As for the Arts and Crafts, the Artguy has never seen as much cool metal work and clocks but also not so cool jewelry, fabrics, wood working and handbags exhibits.  The Artguy likes festivals and this one had a great deal of high quality metal working which included awesome fully animated clocks, garden sculptures and very innovative user friendly sculptures fromMetal Work by David Furlough, Catonsville MD David Furlough.  The Artguy also found way too many handbags, jewelry and clothing exhibits for his taste.  We are talking about A LOT, the Artguy would go as far as to say every 30 yards there seemed to be at least one jewelry and/or handbags exhibit.  The Artguy thinks way too many for an Arts and Crafts festival.  The Artguy will also go as far as to say there was not one woodworking and/or furniture exhibitor that caught his eye.  The furniture looked like and felt like winter clothing in the summer.  Some of the furniture exhibits were those "salvaged and painted pieces" you will find at almost EVERY festival (as a side note, the Artguy has never applied to a festival that did not require the craftsman/artist to have produced his or her own work).  The Fine Arts, aka Paintings, were of the common variety, but were pockmarked with some very very nice stuff.  The Artguy found the paintings by Chuck Kaiser extremely interesting and unique.  The real surprise was at the very far end of Main Street, there was an open pit BBQ stand roaring, a sculpture garden and paintings exhibit, all, the Artguy assume's, were outside the Manayunk Festival's Organizational reach.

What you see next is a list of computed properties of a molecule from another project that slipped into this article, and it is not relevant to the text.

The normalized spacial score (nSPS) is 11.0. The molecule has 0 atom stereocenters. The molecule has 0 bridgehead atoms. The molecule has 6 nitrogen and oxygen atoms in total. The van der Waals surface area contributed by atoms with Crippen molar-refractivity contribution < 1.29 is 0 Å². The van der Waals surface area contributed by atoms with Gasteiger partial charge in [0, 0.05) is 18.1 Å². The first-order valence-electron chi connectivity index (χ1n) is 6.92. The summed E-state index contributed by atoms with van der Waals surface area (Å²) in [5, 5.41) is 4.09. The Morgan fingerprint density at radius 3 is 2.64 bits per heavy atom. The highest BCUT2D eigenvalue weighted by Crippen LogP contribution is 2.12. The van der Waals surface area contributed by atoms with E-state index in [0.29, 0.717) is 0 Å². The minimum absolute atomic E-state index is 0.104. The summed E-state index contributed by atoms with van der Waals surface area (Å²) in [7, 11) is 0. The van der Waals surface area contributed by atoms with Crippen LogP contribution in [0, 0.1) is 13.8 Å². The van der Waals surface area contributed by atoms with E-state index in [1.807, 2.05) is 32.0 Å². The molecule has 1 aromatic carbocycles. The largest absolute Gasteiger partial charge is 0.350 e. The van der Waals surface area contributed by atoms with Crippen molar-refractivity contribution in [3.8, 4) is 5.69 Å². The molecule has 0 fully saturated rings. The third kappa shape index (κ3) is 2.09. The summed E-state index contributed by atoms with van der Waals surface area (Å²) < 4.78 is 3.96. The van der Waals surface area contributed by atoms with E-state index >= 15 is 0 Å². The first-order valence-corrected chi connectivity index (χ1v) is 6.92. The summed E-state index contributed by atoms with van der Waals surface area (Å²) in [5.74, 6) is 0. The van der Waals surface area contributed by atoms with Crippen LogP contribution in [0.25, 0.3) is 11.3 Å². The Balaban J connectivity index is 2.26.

All in all, the Manayunk Arts Festival is more on the Commercial Crafts side then the Arts side.  But on that bright sunny Saturday in June it was well worth it, and the Artguy would do it again.

Sculpture by Eric Schultz Elkins Park, PA

Version 2003:

Lots and lots of Jewelry for these 2 Artgurls to see...Another glorious day during the Manayunk Arts Festival 2003!  Bright blue skies, large crowds, free music and good eats.  Click on Photo to see more

It's become increasingly clear that the Manayunk Arts Festival is a haven for talented Jewelers.  Like last years', they are everywhere you looked, almost seems every third exhibit was jewelry of some kind.